Dakota Access Pipeline, Part 3: Legal Encounters of the Third Kind

Steve Russell

Click here if you missed Part 1; click here if you missed Part 2.

Some people who oppose the Dakota Access Pipeline (DAP) say they oppose eminent domain powers—the very existence of eminent domain powers. This is nonsense. Without eminent domain, one landowner who does not agree about the community’s needs or is simply greedy can stop a school, a library, a fire station, a road, a bridge—or, yes, a pipeline.

Lots of materials move by pipeline and as we should know by now, pipelines leak. How much they leak depends on the rules set up to regulate them and how diligently the rules are enforced but, regardless of that, pipelines have to be compared to rail and trucking as methods of shipment. If the real objective is simply to leave the contents of the pipeline in the ground, then we are seeking moral clarity from a dishonest premise. That is a fool’s errand.

Climate change is real and it is a real emergency, but those who choose not to deny the science may reasonably differ over what should be done. At this time, the support for leaving oil and gas in the ground is minimal. Coal is not being mined because the record low prices for natural gas destroyed the market, making the cleaner fuel also the cheaper fuel. Candidate Donald Trump has promised to re-open the coalmines but has not said who will buy the coal.

The Dakota Access Pipeline issue is not about eminent domain, climate change, or even safety. The bottom line is easier to see and harder to remedy for people of the utmost good will. The very practical and obvious issue underlying the fight over the DAP is the immorality of taking away from another people the right of self-determination—which includes eminent domain. A subsidiary issue is whether a colonized people can get fairness in a colonial court.

Chattel slavery was the Original Sin of the U.S. and the U.S. has paid and continues to pay a steep price. The Civil War cost more lives than any other conflict in the nation’s history, but the curse continued though the Black Codes, the Jim Crow laws, and the great northern migration that resulted in ghettoized cities.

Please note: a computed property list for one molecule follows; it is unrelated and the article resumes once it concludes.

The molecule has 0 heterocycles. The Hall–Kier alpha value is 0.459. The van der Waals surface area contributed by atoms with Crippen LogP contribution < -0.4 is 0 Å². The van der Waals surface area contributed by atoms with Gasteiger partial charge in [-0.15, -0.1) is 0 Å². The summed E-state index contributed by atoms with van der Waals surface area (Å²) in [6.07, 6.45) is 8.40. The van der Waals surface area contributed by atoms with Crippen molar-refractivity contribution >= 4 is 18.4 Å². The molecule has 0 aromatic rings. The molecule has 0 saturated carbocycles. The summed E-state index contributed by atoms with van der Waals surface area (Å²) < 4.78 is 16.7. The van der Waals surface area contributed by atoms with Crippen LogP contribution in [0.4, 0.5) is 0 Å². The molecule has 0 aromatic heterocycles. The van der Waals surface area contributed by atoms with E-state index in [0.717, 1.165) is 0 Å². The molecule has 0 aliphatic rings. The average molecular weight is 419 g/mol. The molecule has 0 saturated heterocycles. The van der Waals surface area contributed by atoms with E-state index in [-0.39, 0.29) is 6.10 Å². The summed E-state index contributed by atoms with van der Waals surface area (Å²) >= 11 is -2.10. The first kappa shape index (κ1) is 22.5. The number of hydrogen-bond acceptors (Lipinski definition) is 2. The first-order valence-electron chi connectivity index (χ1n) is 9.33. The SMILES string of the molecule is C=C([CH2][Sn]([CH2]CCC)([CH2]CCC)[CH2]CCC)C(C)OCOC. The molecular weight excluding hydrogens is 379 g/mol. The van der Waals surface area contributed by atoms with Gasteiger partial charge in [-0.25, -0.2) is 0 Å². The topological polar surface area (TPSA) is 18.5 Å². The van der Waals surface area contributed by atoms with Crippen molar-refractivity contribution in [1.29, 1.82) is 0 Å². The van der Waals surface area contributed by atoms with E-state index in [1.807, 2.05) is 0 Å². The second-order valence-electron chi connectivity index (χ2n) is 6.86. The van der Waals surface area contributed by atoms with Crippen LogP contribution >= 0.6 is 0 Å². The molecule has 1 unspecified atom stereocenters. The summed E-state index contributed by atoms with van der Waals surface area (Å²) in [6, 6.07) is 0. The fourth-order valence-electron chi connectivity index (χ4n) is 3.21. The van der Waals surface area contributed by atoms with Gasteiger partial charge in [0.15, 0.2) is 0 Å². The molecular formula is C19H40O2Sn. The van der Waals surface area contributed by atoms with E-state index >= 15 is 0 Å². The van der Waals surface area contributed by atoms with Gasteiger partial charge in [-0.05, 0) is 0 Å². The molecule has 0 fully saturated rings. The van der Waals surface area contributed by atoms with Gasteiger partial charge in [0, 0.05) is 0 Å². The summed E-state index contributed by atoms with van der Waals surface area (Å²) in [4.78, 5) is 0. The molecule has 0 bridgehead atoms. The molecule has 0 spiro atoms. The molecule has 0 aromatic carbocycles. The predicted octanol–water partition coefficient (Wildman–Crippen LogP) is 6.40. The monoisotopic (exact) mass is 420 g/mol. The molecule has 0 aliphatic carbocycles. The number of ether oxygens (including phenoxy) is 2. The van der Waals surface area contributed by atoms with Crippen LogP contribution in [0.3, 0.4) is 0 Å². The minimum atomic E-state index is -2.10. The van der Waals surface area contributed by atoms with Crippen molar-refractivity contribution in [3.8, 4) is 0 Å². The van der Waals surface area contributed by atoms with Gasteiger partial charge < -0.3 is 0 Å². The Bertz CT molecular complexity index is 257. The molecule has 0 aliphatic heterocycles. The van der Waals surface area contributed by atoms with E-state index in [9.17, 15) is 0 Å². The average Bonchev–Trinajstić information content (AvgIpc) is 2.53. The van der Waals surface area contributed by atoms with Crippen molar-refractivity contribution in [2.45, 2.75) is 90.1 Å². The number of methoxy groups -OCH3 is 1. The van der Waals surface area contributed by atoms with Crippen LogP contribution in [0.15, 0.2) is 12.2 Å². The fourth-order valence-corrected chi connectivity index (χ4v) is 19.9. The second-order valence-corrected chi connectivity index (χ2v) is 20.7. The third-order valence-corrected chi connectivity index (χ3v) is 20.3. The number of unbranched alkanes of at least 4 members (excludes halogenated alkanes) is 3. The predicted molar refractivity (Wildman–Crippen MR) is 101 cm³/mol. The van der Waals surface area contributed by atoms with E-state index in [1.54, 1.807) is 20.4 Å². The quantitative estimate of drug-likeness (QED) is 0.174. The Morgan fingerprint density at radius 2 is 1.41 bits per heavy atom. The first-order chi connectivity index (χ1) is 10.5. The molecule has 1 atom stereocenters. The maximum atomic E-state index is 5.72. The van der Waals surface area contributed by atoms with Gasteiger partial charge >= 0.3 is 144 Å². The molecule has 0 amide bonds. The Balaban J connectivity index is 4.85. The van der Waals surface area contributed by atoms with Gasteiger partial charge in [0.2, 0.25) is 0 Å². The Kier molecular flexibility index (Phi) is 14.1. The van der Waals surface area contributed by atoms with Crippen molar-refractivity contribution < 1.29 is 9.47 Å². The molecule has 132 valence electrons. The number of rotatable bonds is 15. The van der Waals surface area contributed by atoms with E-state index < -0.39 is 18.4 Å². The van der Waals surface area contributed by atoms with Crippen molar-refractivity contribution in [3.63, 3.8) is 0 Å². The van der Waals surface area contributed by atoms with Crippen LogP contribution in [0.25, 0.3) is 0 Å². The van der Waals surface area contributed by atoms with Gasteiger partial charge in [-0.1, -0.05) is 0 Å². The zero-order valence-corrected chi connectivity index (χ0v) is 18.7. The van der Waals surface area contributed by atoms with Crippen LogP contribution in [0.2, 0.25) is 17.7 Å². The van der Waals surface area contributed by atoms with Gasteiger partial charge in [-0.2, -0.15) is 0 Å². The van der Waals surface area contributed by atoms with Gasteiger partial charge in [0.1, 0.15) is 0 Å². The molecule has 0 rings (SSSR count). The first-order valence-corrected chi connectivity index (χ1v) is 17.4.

Why is slavery the Original Sin and not the prodigious amounts of theft and homicide visited upon the peoples using this land when the settlers arrived? There was no United States before the Constitution and that document made the deal with slavery that caused a historical parade of horribles that is ongoing. Indians were simply ignored except for two provisions that assumed separateness.

The Indian Commerce Clause conferred on Congress the power to regulate commerce “with the Indian tribes.” This excludes the states absent a federal delegation of some kind but, more important, is assumes the United States is over here and the Indian tribes are over there.

The other mention of Indians excludes “Indians not taxed” from the population count that apportions Congress. A logical argument could be made that “Indians taxed” might be voters and therefore citizens, but both the practice and the court decisions said otherwise. Even if submitting to taxation could somehow confer citizenship on an Indian (to use the word “naturalize” seems absurd) that would not change the status of Indian tribes.

The United States made treaties with Indian nations until 1871. You can’t make a treaty with yourself or a political subdivision of yourself.

The Indian nations didn’t get set apart by the scriveners of the Constitution. The Indian nations were apart, and every instance of integration has been unilateral on the part of the settlers. Having made us involuntary citizens, the colonial government is in no position to claim that the Constitution is a social compact to which we are parties.

African-Americans started out with very similar status, and the Constitution managed to protect slavery without uttering the word. The fate of slaves in the apportionment clause was to enhance the representation of their owners by 3/5 of a person. After the Civil War, the former slaves made a belated entry into the Constitution by way of the Thirteenth, Fourteenth, and Fifteenth Amendments.